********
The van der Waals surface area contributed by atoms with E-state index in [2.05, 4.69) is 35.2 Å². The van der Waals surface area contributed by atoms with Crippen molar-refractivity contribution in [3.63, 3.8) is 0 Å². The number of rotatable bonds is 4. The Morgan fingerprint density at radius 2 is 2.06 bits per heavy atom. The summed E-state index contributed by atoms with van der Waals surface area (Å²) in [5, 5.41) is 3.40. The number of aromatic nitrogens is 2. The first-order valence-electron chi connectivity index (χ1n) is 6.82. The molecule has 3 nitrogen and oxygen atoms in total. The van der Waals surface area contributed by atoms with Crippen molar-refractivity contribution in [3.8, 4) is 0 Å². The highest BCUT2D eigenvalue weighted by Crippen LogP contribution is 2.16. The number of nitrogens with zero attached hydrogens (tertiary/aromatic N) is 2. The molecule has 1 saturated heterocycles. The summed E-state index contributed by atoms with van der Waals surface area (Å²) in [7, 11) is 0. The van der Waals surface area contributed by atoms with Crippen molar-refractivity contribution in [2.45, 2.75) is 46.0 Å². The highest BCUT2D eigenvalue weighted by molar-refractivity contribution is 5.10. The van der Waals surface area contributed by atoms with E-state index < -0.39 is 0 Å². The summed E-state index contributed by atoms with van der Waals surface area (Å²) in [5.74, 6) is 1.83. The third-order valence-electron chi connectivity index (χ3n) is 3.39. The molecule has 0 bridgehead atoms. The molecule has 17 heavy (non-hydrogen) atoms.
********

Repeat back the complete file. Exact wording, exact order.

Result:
The van der Waals surface area contributed by atoms with E-state index in [2.05, 4.69) is 35.2 Å². The van der Waals surface area contributed by atoms with Crippen molar-refractivity contribution in [3.63, 3.8) is 0 Å². The number of rotatable bonds is 4. The Morgan fingerprint density at radius 2 is 2.06 bits per heavy atom. The summed E-state index contributed by atoms with van der Waals surface area (Å²) in [5, 5.41) is 3.40. The number of aromatic nitrogens is 2. The first-order valence-electron chi connectivity index (χ1n) is 6.82. The molecule has 3 nitrogen and oxygen atoms in total. The van der Waals surface area contributed by atoms with Crippen molar-refractivity contribution in [3.8, 4) is 0 Å². The highest BCUT2D eigenvalue weighted by Crippen LogP contribution is 2.16. The number of nitrogens with zero attached hydrogens (tertiary/aromatic N) is 2. The molecule has 1 saturated heterocycles. The summed E-state index contributed by atoms with van der Waals surface area (Å²) in [7, 11) is 0. The van der Waals surface area contributed by atoms with Crippen molar-refractivity contribution in [2.45, 2.75) is 46.0 Å². The highest BCUT2D eigenvalue weighted by molar-refractivity contribution is 5.10. The van der Waals surface area contributed by atoms with E-state index < -0.39 is 0 Å². The summed E-state index contributed by atoms with van der Waals surface area (Å²) in [5.74, 6) is 1.83. The third-order valence-electron chi connectivity index (χ3n) is 3.39. The molecule has 0 bridgehead atoms. The molecule has 17 heavy (non-hydrogen) atoms.